We Love Soaps:  Why the name “STEAMBOAT”?
Michael O' Leary: Originally I thought of “STUDIO 27” but that name never stuck.  Then I thought of this slow moving methodical boat.  When I thought of “STEAMBOAT” I thought of KNOT’S LANDING for some reason.  I thought of something with an old time 1970s feel to it.  It’s a bit dated and corny, kind of like LOVE BOAT. 

We Love Soaps:  You shot these five episodes.  What happens next?
Michael O' Leary: For lack of a better way to say it, we are out of money.  So we’re hoping that we get some banner advertising.  We need marketing dollars to keep it going.  We have some strong cable leads, but nobody can look through the looking glass and see what’s next.  We just want to be able to shoot some more shows come April 1st.  I’ve got some great stories to tell, but we need to be able to pay the actors and the crew and keep it going.  That’s what Crystal and Martha and what we all want.  I’d love to get six months under my belt so we can sell something.

We Love Soaps:  Crystal has seemed to have found that merchandising is a great way to get financial support.
Michael O' Leary: We don’t want to charge people for the show.  That’s something Scott [Bryce] agree on.  We want people to see it without having to pay.  Today I have heard from some source that you need 1.5 million hits, per day, for advertisers to get their brand behind it.  I’m thinking. 1.5 million? That’s more than the numbers of who watched GUIDING LIGHT on the network.  There’s no internet show that delivers 1.5 million hits a day.  If anyone else out there knows anything about this, I would love to hear from them.  If anybody has any insights, I appreciate anyone’s feedback.  We’re looking for people that might have insights in this area.  You always feel like the clock is ticking.  Scott doesn’t necessarily feel the same way I do about that.  But I feel you have a certain amount of time called momentum, and that while the show is airing you have momentum. When it’s over it’s over.  I just want to keep episodes on the air and keep doing it.  I feel that Scott’s not worried about that and God bless him because he’s a smarter guy than I am.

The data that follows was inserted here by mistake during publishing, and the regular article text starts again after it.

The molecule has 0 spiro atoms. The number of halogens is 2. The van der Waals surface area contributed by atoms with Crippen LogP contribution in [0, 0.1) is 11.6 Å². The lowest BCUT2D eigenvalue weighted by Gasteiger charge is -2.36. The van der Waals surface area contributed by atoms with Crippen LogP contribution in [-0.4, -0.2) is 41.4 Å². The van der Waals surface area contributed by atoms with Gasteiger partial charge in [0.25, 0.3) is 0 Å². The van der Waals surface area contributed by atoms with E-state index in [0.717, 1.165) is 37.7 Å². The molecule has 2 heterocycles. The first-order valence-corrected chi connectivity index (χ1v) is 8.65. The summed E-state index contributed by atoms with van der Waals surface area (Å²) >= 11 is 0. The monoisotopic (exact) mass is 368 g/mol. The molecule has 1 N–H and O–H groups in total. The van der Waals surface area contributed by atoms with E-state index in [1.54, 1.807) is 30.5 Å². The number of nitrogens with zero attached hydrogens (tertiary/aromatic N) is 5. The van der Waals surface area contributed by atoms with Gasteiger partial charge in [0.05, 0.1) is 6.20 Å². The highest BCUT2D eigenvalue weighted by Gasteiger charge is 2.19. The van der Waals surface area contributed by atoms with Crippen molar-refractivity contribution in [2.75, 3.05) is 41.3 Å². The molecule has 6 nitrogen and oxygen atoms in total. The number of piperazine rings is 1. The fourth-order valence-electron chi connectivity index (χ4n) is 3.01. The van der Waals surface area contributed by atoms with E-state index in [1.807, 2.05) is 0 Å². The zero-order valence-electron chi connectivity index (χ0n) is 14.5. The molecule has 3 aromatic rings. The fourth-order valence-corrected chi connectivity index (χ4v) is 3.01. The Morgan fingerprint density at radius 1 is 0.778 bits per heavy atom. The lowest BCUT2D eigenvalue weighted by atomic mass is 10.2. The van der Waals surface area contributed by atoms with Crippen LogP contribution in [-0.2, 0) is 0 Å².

We Love Soaps:  If you could go back to the beginning of this project and give yourself one piece of advice, what would that be?
Michael O' Leary: I’d say, “Do your homework before you do it.” Meaning that if you want to go on the internet, do a lot of homework about what that entails and who the players are.  Research the brands, know what the brand marriages are.  Know how to get in contact with them.  Have your boots on the ground.  Build a good team around you.  You need 10-15 people, and you need to classify each job.  You need someone who is an expert in internet marketing, you need someone who is an expert in brand management.  You reach out to people and say, “We’re about to launch a new show.  If anyone has expertise in X,Y,Z, can you reach out to me?” That’s what I would do differently.

Damon L. Jacobs is a Marriage Family Therapist practicing in New York City, and the author of "Absolutely Should-less: The Secret to Living the Stress-Free Life You Deserve". He is re-imagining a world without "shoulds" at www.shouldless.com.


  1. I think Michael confused merchandising with subscriptions.
    I'd buy a t-shirt with Kim Zimmer's face on it with her BALLS line!

  2. I agree with Mo - I think Michael is "missing the boat" by not coming up with tie-in merchandise, *not* a subscription. I, too, would pay for a t-shirt with Kim's face and the "...balls" line!

  3. Thanks for the great interview with Michael. I do agree that he should have publicised the show well before they put it on Youtube in order to build up as large a fan base as possible. I really do hope that they manage to get the neccessary money to tape more episodes. It's a fabulous show and deserves to be seen by the wider viewing public. I'll be keeping my fingers crossed for them.